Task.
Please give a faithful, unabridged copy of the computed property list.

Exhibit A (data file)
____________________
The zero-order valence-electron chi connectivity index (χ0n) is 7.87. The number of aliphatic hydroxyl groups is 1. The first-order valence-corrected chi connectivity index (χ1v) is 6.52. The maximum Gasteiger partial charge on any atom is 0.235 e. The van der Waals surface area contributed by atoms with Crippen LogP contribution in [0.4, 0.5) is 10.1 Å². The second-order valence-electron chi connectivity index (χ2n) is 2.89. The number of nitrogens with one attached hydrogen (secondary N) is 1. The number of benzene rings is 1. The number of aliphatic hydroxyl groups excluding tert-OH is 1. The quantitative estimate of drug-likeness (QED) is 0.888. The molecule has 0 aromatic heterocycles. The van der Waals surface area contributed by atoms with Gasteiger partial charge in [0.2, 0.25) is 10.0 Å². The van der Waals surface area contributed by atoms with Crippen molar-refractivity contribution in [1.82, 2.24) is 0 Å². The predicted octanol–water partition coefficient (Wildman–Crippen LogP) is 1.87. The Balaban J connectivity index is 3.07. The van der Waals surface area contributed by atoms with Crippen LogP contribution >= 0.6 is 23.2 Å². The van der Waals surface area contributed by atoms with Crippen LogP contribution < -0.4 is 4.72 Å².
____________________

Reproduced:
The zero-order valence-electron chi connectivity index (χ0n) is 7.87. The number of aliphatic hydroxyl groups is 1. The first-order valence-corrected chi connectivity index (χ1v) is 6.52. The maximum Gasteiger partial charge on any atom is 0.235 e. The van der Waals surface area contributed by atoms with Crippen LogP contribution in [0.4, 0.5) is 10.1 Å². The second-order valence-electron chi connectivity index (χ2n) is 2.89. The number of nitrogens with one attached hydrogen (secondary N) is 1. The number of benzene rings is 1. The number of aliphatic hydroxyl groups excluding tert-OH is 1. The quantitative estimate of drug-likeness (QED) is 0.888. The molecule has 0 aromatic heterocycles. The van der Waals surface area contributed by atoms with Gasteiger partial charge in [0.2, 0.25) is 10.0 Å². The van der Waals surface area contributed by atoms with Crippen molar-refractivity contribution in [1.82, 2.24) is 0 Å². The predicted octanol–water partition coefficient (Wildman–Crippen LogP) is 1.87. The Balaban J connectivity index is 3.07. The van der Waals surface area contributed by atoms with Crippen LogP contribution >= 0.6 is 23.2 Å². The van der Waals surface area contributed by atoms with Crippen LogP contribution < -0.4 is 4.72 Å².